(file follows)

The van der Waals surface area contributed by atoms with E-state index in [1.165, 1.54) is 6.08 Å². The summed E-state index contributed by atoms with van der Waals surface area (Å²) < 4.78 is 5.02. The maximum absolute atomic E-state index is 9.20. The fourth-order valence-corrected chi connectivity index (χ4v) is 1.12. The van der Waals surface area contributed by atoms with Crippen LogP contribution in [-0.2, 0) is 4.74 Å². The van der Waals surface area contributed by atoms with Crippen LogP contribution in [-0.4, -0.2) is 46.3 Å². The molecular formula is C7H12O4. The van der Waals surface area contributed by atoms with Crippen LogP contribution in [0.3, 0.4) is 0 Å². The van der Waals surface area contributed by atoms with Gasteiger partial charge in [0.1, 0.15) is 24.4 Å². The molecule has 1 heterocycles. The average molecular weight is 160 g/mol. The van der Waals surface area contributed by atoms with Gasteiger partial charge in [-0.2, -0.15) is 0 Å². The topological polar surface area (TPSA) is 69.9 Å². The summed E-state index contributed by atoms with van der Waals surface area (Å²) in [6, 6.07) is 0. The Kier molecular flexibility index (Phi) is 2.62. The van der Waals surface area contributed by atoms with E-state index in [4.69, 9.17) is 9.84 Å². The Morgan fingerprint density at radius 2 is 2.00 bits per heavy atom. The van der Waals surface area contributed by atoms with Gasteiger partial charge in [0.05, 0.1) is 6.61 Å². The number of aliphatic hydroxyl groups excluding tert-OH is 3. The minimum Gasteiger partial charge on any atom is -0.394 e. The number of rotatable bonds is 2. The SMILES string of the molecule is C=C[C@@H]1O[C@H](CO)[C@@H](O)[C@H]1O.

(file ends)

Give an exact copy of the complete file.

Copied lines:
The van der Waals surface area contributed by atoms with E-state index in [1.165, 1.54) is 6.08 Å². The summed E-state index contributed by atoms with van der Waals surface area (Å²) < 4.78 is 5.02. The maximum absolute atomic E-state index is 9.20. The fourth-order valence-corrected chi connectivity index (χ4v) is 1.12. The van der Waals surface area contributed by atoms with Crippen LogP contribution in [-0.2, 0) is 4.74 Å². The van der Waals surface area contributed by atoms with Crippen LogP contribution in [-0.4, -0.2) is 46.3 Å². The molecular formula is C7H12O4. The van der Waals surface area contributed by atoms with Crippen LogP contribution in [0.3, 0.4) is 0 Å². The van der Waals surface area contributed by atoms with Gasteiger partial charge in [0.1, 0.15) is 24.4 Å². The molecule has 1 heterocycles. The average molecular weight is 160 g/mol. The van der Waals surface area contributed by atoms with Gasteiger partial charge in [-0.2, -0.15) is 0 Å². The topological polar surface area (TPSA) is 69.9 Å². The summed E-state index contributed by atoms with van der Waals surface area (Å²) in [6, 6.07) is 0. The Kier molecular flexibility index (Phi) is 2.62. The van der Waals surface area contributed by atoms with E-state index in [4.69, 9.17) is 9.84 Å². The Morgan fingerprint density at radius 2 is 2.00 bits per heavy atom. The van der Waals surface area contributed by atoms with Gasteiger partial charge in [0.05, 0.1) is 6.61 Å². The number of aliphatic hydroxyl groups excluding tert-OH is 3. The minimum Gasteiger partial charge on any atom is -0.394 e. The number of rotatable bonds is 2. The SMILES string of the molecule is C=C[C@@H]1O[C@H](CO)[C@@H](O)[C@H]1O.